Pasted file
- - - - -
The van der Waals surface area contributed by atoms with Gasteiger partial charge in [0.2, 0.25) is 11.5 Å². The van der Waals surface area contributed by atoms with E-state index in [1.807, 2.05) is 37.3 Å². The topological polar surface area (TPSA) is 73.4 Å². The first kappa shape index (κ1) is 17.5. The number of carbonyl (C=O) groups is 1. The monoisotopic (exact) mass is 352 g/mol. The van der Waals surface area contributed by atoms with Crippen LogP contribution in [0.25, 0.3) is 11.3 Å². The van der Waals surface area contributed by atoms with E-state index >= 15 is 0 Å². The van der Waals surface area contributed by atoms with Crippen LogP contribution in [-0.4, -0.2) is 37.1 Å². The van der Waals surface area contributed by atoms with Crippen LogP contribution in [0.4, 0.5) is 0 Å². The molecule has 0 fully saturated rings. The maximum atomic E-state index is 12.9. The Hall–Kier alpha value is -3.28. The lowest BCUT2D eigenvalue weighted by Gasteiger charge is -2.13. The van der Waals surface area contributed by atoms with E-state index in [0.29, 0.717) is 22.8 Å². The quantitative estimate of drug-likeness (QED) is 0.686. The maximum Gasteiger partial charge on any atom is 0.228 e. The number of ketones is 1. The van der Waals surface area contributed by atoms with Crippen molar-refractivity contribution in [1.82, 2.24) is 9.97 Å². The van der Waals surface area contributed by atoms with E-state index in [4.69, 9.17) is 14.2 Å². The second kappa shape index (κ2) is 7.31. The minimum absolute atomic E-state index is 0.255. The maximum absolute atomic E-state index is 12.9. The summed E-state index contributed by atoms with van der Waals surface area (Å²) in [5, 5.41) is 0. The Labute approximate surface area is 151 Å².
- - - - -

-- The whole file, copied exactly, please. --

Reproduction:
The van der Waals surface area contributed by atoms with Gasteiger partial charge in [0.2, 0.25) is 11.5 Å². The van der Waals surface area contributed by atoms with E-state index in [1.807, 2.05) is 37.3 Å². The topological polar surface area (TPSA) is 73.4 Å². The first kappa shape index (κ1) is 17.5. The number of carbonyl (C=O) groups is 1. The monoisotopic (exact) mass is 352 g/mol. The van der Waals surface area contributed by atoms with Crippen LogP contribution in [0.25, 0.3) is 11.3 Å². The van der Waals surface area contributed by atoms with E-state index >= 15 is 0 Å². The van der Waals surface area contributed by atoms with Crippen LogP contribution in [-0.4, -0.2) is 37.1 Å². The van der Waals surface area contributed by atoms with Crippen LogP contribution in [0.4, 0.5) is 0 Å². The molecule has 0 fully saturated rings. The maximum atomic E-state index is 12.9. The Hall–Kier alpha value is -3.28. The lowest BCUT2D eigenvalue weighted by Gasteiger charge is -2.13. The van der Waals surface area contributed by atoms with E-state index in [0.29, 0.717) is 22.8 Å². The quantitative estimate of drug-likeness (QED) is 0.686. The maximum Gasteiger partial charge on any atom is 0.228 e. The number of ketones is 1. The van der Waals surface area contributed by atoms with Crippen molar-refractivity contribution in [1.82, 2.24) is 9.97 Å². The van der Waals surface area contributed by atoms with E-state index in [4.69, 9.17) is 14.2 Å². The second kappa shape index (κ2) is 7.31. The minimum absolute atomic E-state index is 0.255. The maximum absolute atomic E-state index is 12.9. The summed E-state index contributed by atoms with van der Waals surface area (Å²) in [5, 5.41) is 0. The Labute approximate surface area is 151 Å².